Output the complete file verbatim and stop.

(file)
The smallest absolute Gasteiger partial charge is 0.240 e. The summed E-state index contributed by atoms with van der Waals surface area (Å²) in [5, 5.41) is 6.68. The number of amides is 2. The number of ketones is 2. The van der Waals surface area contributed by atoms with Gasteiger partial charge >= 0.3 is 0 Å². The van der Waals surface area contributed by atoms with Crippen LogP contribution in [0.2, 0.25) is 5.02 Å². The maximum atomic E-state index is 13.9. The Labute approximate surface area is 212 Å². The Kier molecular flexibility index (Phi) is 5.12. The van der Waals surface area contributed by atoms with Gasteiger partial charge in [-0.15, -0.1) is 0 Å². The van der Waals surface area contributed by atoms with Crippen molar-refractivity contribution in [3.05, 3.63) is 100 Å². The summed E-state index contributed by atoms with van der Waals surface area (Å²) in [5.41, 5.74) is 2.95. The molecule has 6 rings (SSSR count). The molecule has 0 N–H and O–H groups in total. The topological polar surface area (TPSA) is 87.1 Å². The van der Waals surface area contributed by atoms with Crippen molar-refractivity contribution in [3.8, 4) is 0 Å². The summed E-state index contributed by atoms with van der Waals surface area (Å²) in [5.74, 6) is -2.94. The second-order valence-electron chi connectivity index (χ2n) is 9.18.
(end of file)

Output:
The smallest absolute Gasteiger partial charge is 0.240 e. The summed E-state index contributed by atoms with van der Waals surface area (Å²) in [5, 5.41) is 6.68. The number of amides is 2. The number of ketones is 2. The van der Waals surface area contributed by atoms with Gasteiger partial charge >= 0.3 is 0 Å². The van der Waals surface area contributed by atoms with Crippen LogP contribution in [0.2, 0.25) is 5.02 Å². The maximum atomic E-state index is 13.9. The Labute approximate surface area is 212 Å². The Kier molecular flexibility index (Phi) is 5.12. The van der Waals surface area contributed by atoms with Gasteiger partial charge in [-0.15, -0.1) is 0 Å². The van der Waals surface area contributed by atoms with Crippen molar-refractivity contribution in [3.05, 3.63) is 100 Å². The summed E-state index contributed by atoms with van der Waals surface area (Å²) in [5.41, 5.74) is 2.95. The molecule has 6 rings (SSSR count). The molecule has 0 N–H and O–H groups in total. The topological polar surface area (TPSA) is 87.1 Å². The van der Waals surface area contributed by atoms with Crippen molar-refractivity contribution in [3.8, 4) is 0 Å². The summed E-state index contributed by atoms with van der Waals surface area (Å²) in [5.74, 6) is -2.94. The second-order valence-electron chi connectivity index (χ2n) is 9.18.